The Relationship Between Stress and Coping in Table Tennis

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Dora Kurimay, Alison Pope-Rhodius, Miran Kondric

The aim of this study was to examine the relationship between cognitive competitive anxiety intensity and coping strategies in table tennis players. One hundred and two (102) US competitive table tennis players of age range from 10 to 60 filled out a Revised Competitive State Anxiety Inventory-2 (CSAI-2R, Cox et al., 2003) at least 30 minutes before the start of their tournament match and a Modified Cope questionnaire (MCOPE; Crocker and Graham, 1995) 15 minutes after they finished their match. Our study found significant differences between low and high cognitive competitive anxiety groups with regard to the use of coping strategies. The high cognitive competitive anxiety intensity group used significantly more behavioral disengagement (avoidance coping, p ≤ 0.05), denial coping strategies (emotion focused coping, p ≤ 0.01) compared to the low cognitive anxiety intensity group. Our results suggest that there is some connection between anxiety intensity and coping strategies. If the cognitive anxiety intensity (for example, intensity from worrying) is very high, an athlete might be more likely to use avoidance coping (such as behavioral disengagement) and emotion-focused coping (such as denial and venting of emotions) compared to athletes who have low cognitive competitive anxiety. Furthermore, gender differences in cognitive anxiety and direction were found. Confidence management techniques such as positive self-talk, breathing techniques and visualization should be taught to athletes to assist them in coping with their competitive anxiety better and to enhance their performance.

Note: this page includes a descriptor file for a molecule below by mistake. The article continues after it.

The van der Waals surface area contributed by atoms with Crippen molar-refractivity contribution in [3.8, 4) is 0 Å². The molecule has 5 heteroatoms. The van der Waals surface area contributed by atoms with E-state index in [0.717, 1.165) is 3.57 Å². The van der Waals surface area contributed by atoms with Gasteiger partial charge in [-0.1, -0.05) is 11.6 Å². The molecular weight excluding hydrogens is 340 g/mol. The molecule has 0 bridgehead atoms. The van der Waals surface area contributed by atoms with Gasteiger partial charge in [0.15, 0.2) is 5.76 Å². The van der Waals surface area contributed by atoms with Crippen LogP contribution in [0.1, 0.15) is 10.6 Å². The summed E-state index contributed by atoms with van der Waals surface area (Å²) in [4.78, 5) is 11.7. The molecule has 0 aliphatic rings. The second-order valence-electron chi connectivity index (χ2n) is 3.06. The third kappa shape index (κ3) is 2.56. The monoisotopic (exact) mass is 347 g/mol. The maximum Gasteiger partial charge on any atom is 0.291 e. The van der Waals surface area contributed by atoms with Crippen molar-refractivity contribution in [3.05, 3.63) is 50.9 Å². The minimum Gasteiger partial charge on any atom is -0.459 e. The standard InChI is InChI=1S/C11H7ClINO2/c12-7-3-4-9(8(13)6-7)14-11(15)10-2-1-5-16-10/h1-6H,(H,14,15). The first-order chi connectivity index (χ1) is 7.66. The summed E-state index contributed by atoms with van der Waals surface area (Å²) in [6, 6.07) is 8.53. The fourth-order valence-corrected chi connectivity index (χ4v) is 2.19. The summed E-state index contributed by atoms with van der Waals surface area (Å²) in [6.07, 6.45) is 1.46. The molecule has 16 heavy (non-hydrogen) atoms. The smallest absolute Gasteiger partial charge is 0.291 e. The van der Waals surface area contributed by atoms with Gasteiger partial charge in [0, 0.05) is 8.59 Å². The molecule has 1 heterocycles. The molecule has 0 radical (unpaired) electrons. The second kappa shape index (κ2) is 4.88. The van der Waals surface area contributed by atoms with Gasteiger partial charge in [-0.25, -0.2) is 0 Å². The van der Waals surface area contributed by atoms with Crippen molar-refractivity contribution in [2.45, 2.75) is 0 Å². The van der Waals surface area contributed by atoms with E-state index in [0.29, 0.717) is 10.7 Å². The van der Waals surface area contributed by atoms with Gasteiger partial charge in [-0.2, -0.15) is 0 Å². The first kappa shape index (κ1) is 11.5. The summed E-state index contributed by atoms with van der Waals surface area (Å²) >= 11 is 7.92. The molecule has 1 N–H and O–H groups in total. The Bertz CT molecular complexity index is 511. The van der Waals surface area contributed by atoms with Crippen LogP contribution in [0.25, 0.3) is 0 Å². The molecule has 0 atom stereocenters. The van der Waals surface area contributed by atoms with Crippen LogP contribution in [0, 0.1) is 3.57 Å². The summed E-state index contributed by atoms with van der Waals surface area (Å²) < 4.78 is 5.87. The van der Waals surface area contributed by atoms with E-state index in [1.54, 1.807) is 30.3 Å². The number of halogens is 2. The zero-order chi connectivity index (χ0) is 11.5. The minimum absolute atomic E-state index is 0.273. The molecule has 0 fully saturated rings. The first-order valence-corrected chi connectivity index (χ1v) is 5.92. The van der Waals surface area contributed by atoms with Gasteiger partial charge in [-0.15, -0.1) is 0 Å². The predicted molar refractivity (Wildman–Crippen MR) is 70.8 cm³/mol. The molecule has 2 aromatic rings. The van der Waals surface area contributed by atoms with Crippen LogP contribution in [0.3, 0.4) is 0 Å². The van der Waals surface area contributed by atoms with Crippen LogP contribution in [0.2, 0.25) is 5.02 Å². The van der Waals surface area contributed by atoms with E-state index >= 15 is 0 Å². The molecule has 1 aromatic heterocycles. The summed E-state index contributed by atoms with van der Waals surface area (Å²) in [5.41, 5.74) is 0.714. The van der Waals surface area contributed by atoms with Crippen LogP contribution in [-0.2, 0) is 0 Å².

DOI: 10.1515/hukin-2017-0007
Key words
avoidance, competitive cognitive anxiety, coping strategies, emotion focused coping strategies, mental toughness, table tennis

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